Our View: Before you spend it, get it right

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Steamboat Today editorial board — June to December 2013

  • Suzanne Schlicht, COO and publisher
  • Lisa Schlichtman, editor
  • Tom Ross, reporter
  • David Baldinger Jr., community representative
  • Lisa Brown, community representative

Contact the editorial board at 970-871-4221 or editor@SteamboatToday.com. Would you like to be a member of the board? Fill out a letter of interest now.

At Issue

Lodging tax vote

Our View

City Council needs to be decisive and persuasive Tuesday about the lodging tax issue or carry the debate into the fall election campaign so voters can make their will known in advance.

The Steamboat Springs City Council needs to make a firm decision Tuesday about the future use of Steamboat Springs’ lodging tax and make it with conviction lest the voters who will pass judgement on it Nov. 5 lose confidence that this council knows best how to spend an estimated $7 million during the next decade. As it is, any reasonable person might have their doubts.

Council has been working toward a decision for a year now and still seems to be uncertain on the final details of its plan. As recently as Aug. 6, council was prepared to divide about $700,000 in annual revenue between plans to build a variety of new public trails in Steamboat and the vicinity and another plan to create pocket parks along Yampa Street while increasing pedestrian and bicycle friendliness.

We can’t blame any members of the public who have reached the point of complete bewilderment about the city’s well-intentioned but ultimately tortuous process for rededicating 1 percent of the accommodations tax already obligated to furthering the creation of facilities here to benefit tourism.

We felt certain that the decision would be made Aug. 6 with a plan to split the funds evenly until the downtown project received $900,000, likely after three years. After that time, the remainder of the funds up to $600,000 each year would be used to build the trail projects. But council hesitated again after trails proponents held out the non-vetted possibility that the revenue split might cost the community a shot at a multimillion-dollar grant that holds the promise of extending the Yampa River Core Trail. That prospect could not have been a surprise to city staff. Yet, council postponed the vote for another two weeks, and at this point, we only can guess in what direction they are headed next.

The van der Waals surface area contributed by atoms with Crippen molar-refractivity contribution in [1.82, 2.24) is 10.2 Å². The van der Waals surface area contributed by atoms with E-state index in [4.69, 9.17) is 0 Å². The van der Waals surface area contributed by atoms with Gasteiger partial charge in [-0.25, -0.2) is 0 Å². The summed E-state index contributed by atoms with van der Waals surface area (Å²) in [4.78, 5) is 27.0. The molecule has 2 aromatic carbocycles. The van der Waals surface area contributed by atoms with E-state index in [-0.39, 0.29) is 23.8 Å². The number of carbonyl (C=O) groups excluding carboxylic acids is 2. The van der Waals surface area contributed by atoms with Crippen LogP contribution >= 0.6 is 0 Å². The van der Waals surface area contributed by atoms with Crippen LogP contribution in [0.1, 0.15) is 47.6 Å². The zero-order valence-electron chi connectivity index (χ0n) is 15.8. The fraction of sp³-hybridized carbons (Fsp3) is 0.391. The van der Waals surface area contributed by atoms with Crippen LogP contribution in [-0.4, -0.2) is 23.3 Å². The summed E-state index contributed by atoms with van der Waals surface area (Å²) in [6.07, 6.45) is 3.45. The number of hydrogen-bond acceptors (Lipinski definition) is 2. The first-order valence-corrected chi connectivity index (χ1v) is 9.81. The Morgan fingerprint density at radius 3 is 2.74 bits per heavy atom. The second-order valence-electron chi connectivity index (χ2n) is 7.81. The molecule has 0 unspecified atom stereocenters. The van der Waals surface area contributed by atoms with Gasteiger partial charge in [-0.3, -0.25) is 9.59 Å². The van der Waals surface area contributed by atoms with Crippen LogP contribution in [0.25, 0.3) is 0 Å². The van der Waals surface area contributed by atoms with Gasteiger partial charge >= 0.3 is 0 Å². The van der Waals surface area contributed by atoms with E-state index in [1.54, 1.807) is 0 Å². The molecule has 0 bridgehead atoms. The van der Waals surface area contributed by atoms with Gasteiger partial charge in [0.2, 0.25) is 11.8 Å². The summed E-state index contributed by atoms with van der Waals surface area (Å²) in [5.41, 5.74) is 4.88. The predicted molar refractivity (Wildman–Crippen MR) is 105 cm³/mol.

The public vote on the use of the funds is required to bind future city councils to the plan. With four council seats up for grabs on the first Tuesday in November, we’re beginning to wonder whether this council shouldn’t pass the torch on to its successors.

Yes, that would prolong the debate even longer. But within the context of the election campaign, that action might serve to differentiate among candidates and let the will of the people be known.

The paradox built into the accommodations tax is that while the original ballot language dedicates the monies to tourism, human nature suggests voters would act in their own self-interest in the fall.

So, it’s with no small amount of irony that we point out that a significant extension of the Yampa River Core Trail might please the most residents and visitors.

City Council needs to make a definitive statement next Tuesday or back away and let the lodging tax accrue for a year. There’s nothing wrong with letting $700,000 accrue while we make certain that we know what we are doing.

Comments

John St Pierre 8 months, 1 week ago

Better still why not give the voters a CLEAR CHOICE... yes or no on each option rather than a catch all ballot question....

This way the council knows exactly what the VOTERS want and they are out of the picture except to follow the will of the VOTERS

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Scott Wedel 8 months, 1 week ago

If the election binds future city councils to spend the money according to today's plan then I will vote against any proposal.

I would prefer that any spending plan have the ability to review how the plan is going and whether it is worthwhile to continue.

I think any plan should be expected to show some benefits after a few years and have strong public support to receive continued funding.

If the trails or whatever becomes a fiasco then it should be easy to stop funding it.

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